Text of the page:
Each year, the Conference Board's CEO Challenge Survey asks hundreds of senior executives from around the world to identify and rate their most pressing concerns. Finding qualified managers, managing talent and planning for succession have been placed on the back burner according to a new CEO survey. Borrowing from the Alan Greenspan's now infamous description of "irrational exuberance," this current state of affairs might be defined by "irrational incompetence" when it comes to managing what these same CEOs used to refer as their companies' most important assets.
Following are some key results of the Conference Board’s CEO Challenge Survey:
(Note: Numbers in parentheses show July/August 2008 rankings compared to those in the fall 2008).
Global Top 10: CEO Challenges Due to Financial Crisis
1. Excellence in execution (1)
2. Consistent execution of strategy by top management (3)
3. Speed, flexibility, adaptability to change (7)
4. Global economic performance (16)
5. Global risk, including liquidity, volatility, and credit risk (11)
6. Sustained and stead top-line growth (2)
7. Customer loyalty/retention (5)
8. Improving productivity (9)
9. Business confidence (34)
10. Profit growth (4)
The list reveals several key findings – several indicating a serious case of short-sightedness and contradictions:
1. With no control over a turbulent global economy, CEOs are focused on leading their companies’ reaction to it. That's a good thing. They see their most important job as effectively executing strategy in the context of today’s global marketplace chaos. But what boils to the top is this: does that management team that got them into this mean have the capability to get them out? Weren't these same people executing the strategy before? Or were they so focused on execution that they neglected to keep their eyes and ears open to what was going on around them and ahead of them. And that leads me to my second finding.
2. The crisis has led CEOs to focus on “bread and butter” survival issues, while longer-term challenges, especially in talent management, are deemphasized. Talent management can't take a back-seat. It's the engine that will drive the strategy. To execute effectively, these CEOs see speed, flexibility, and adaptability to change as more important than ever; it ascends to 3rd place from 7th. The number who rate speed, flexibility, adaptability to change as being one of their greatest concerns almost doubles.
But unless execution is completely automated, doesn't its effectiveness depend upon the ability of its talent to deal with the complexity, adapt quickly to changes, and recognize and anticipate accurately the outcomes of subtle trends. So how can a business back-burner talent management when its very future is predicated upon having the only the best and brightest find a way out of this mess?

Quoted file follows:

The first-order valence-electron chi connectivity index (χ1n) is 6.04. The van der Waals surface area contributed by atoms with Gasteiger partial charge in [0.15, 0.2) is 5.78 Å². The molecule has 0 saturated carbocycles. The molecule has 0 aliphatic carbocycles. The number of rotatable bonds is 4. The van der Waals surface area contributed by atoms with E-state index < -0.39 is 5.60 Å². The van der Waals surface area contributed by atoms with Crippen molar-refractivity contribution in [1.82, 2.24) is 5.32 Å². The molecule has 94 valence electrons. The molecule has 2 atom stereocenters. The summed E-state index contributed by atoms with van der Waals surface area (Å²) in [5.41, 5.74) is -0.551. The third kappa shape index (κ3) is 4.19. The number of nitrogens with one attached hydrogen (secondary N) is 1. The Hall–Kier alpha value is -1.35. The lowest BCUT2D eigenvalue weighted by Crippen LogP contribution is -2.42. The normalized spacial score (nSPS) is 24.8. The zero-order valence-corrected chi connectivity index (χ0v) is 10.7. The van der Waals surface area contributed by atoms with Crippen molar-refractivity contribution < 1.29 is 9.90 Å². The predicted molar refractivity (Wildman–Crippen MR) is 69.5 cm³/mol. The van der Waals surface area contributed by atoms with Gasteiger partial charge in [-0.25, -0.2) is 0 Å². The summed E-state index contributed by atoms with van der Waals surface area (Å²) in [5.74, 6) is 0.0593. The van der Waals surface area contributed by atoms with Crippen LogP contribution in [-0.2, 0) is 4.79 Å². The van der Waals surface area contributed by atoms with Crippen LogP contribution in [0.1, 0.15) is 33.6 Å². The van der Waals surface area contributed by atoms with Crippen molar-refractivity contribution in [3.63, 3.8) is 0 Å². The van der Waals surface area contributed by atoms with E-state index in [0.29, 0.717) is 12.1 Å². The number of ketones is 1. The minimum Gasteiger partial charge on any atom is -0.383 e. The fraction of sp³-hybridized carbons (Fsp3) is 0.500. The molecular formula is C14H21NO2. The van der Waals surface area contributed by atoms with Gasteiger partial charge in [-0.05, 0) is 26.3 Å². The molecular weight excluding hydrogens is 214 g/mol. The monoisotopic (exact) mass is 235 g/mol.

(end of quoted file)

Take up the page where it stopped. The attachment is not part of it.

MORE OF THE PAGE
It's apparently easy.
Finding qualified managerial talent, which placed among the Top 10 challenges two years running (2007 and 2008 July/August), fell eight places and out of the Top 10 altogether in the October survey. Only two of 20 people-related challenges rise in ranking: employee efficiency and the cost of employee healthcare benefits—both of which are direct bottom-line contributors. But employee efficiency is related to something I've been harping on for years. When the complexity deepens, the pace quickens, and the future is uncertain, the talent that got a business to where it is may not be the right talent to get it where it wants to go.
The crisis is amplifying a de-emphasis on people issues, potentially worsening what economic conditions had already put into play. In today’s even looser labor market, CEOs appear assured that talent will be there when, how, and if they need it. That's a mistake of apocalyptic proportions.
The crisis has already demonstrated without a doubt that the talent supply to understand, no less lead us out of this mess, is scarce. Current talent loaded with strategies and skills for the past are no match for the current and future needs.
When this crisis is finally defused, the talent pool will be older and still unprepared. The aging workforce is still getting older. The skill gaps will have become wider as funding for training and development has been slashed. Technology will be more advanced requiring different skills. You just can't bookmark talent management and expect in a year or two to go back and pick up where you left off. The quantity of job seekers may be larger but the quality of the talent won’t be.
It just goes to show that all the rhetoric about getting the right people on the bus was just that – rhetoric. The route has been diverted but the same team is driving. While the destination may still be realistic, the path to get there isn't. While hiring and succession planning initiatives may be become secondary to keeping the lights on, the organization will soon run out of gas if current talent isn't up and ready for the journey.
Assessing the capability, potential, and resiliency of the current workforce – and especially senior management – to both weather the storm and anticipate a successful recovery is absolutely necessary.
It is apparent from my daily interactions with managers and employees and the implosion of so many businesses that this short-sightedness is epidemic. This means that many organizations are missing opportunities to better position themselves talent-wise both immediately and when the economy turns around.